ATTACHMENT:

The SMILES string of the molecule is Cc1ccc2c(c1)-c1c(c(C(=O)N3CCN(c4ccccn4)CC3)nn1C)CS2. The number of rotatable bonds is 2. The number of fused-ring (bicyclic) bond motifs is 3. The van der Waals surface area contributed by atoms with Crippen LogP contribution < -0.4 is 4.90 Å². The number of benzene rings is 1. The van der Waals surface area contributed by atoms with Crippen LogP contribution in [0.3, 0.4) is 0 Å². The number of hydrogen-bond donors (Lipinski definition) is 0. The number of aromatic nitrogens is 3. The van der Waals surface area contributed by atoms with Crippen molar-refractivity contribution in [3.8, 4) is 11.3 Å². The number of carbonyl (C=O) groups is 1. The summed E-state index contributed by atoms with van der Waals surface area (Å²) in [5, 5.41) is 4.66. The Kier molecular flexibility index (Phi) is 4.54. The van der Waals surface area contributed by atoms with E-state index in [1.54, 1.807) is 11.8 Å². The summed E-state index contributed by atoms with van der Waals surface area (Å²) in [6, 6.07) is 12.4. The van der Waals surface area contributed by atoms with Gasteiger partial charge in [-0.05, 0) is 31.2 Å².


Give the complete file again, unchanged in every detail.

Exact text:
The SMILES string of the molecule is Cc1ccc2c(c1)-c1c(c(C(=O)N3CCN(c4ccccn4)CC3)nn1C)CS2. The number of rotatable bonds is 2. The number of fused-ring (bicyclic) bond motifs is 3. The van der Waals surface area contributed by atoms with Crippen LogP contribution < -0.4 is 4.90 Å². The number of benzene rings is 1. The van der Waals surface area contributed by atoms with Crippen LogP contribution in [0.3, 0.4) is 0 Å². The number of hydrogen-bond donors (Lipinski definition) is 0. The number of aromatic nitrogens is 3. The van der Waals surface area contributed by atoms with Crippen molar-refractivity contribution in [3.8, 4) is 11.3 Å². The number of carbonyl (C=O) groups is 1. The summed E-state index contributed by atoms with van der Waals surface area (Å²) in [5, 5.41) is 4.66. The Kier molecular flexibility index (Phi) is 4.54. The van der Waals surface area contributed by atoms with E-state index in [1.54, 1.807) is 11.8 Å². The summed E-state index contributed by atoms with van der Waals surface area (Å²) in [6, 6.07) is 12.4. The van der Waals surface area contributed by atoms with Gasteiger partial charge in [-0.05, 0) is 31.2 Å².